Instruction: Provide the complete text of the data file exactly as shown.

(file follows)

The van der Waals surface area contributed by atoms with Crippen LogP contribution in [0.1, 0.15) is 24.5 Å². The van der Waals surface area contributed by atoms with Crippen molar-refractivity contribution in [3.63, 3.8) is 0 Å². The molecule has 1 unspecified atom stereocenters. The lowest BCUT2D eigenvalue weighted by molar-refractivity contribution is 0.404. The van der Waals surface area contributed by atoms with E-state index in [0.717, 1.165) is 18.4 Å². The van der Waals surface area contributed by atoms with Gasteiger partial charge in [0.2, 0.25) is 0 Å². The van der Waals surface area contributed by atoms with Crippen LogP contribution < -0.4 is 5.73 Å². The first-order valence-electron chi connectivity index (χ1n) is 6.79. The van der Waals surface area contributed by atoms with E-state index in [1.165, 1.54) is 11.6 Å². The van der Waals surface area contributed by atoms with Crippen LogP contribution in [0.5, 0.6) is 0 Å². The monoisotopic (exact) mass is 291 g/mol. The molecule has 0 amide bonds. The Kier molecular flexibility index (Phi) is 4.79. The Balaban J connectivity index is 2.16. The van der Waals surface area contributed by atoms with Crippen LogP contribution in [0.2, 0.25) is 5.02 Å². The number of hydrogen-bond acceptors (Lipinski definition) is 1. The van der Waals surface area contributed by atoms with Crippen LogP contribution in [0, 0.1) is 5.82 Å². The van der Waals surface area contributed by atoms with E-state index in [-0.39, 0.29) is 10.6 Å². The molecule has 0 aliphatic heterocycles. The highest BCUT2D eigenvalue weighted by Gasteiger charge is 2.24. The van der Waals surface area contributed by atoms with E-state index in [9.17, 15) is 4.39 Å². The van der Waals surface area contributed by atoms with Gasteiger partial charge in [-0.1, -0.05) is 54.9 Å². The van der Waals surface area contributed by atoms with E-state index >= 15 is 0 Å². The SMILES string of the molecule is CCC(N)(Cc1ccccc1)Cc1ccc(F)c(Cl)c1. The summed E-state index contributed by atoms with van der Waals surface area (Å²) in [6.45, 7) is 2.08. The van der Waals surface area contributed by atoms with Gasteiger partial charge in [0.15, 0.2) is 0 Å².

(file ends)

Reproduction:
The van der Waals surface area contributed by atoms with Crippen LogP contribution in [0.1, 0.15) is 24.5 Å². The van der Waals surface area contributed by atoms with Crippen molar-refractivity contribution in [3.63, 3.8) is 0 Å². The molecule has 1 unspecified atom stereocenters. The lowest BCUT2D eigenvalue weighted by molar-refractivity contribution is 0.404. The van der Waals surface area contributed by atoms with E-state index in [0.717, 1.165) is 18.4 Å². The van der Waals surface area contributed by atoms with Gasteiger partial charge in [0.2, 0.25) is 0 Å². The van der Waals surface area contributed by atoms with Crippen LogP contribution < -0.4 is 5.73 Å². The first-order valence-electron chi connectivity index (χ1n) is 6.79. The van der Waals surface area contributed by atoms with E-state index in [1.165, 1.54) is 11.6 Å². The van der Waals surface area contributed by atoms with Crippen LogP contribution in [0.5, 0.6) is 0 Å². The monoisotopic (exact) mass is 291 g/mol. The molecule has 0 amide bonds. The Kier molecular flexibility index (Phi) is 4.79. The Balaban J connectivity index is 2.16. The van der Waals surface area contributed by atoms with Crippen LogP contribution in [0.2, 0.25) is 5.02 Å². The number of hydrogen-bond acceptors (Lipinski definition) is 1. The van der Waals surface area contributed by atoms with Crippen LogP contribution in [0, 0.1) is 5.82 Å². The van der Waals surface area contributed by atoms with E-state index in [-0.39, 0.29) is 10.6 Å². The molecule has 0 aliphatic heterocycles. The highest BCUT2D eigenvalue weighted by Gasteiger charge is 2.24. The van der Waals surface area contributed by atoms with E-state index in [9.17, 15) is 4.39 Å². The van der Waals surface area contributed by atoms with Gasteiger partial charge in [-0.1, -0.05) is 54.9 Å². The van der Waals surface area contributed by atoms with E-state index >= 15 is 0 Å². The SMILES string of the molecule is CCC(N)(Cc1ccccc1)Cc1ccc(F)c(Cl)c1. The summed E-state index contributed by atoms with van der Waals surface area (Å²) in [6.45, 7) is 2.08. The van der Waals surface area contributed by atoms with Gasteiger partial charge in [0.15, 0.2) is 0 Å².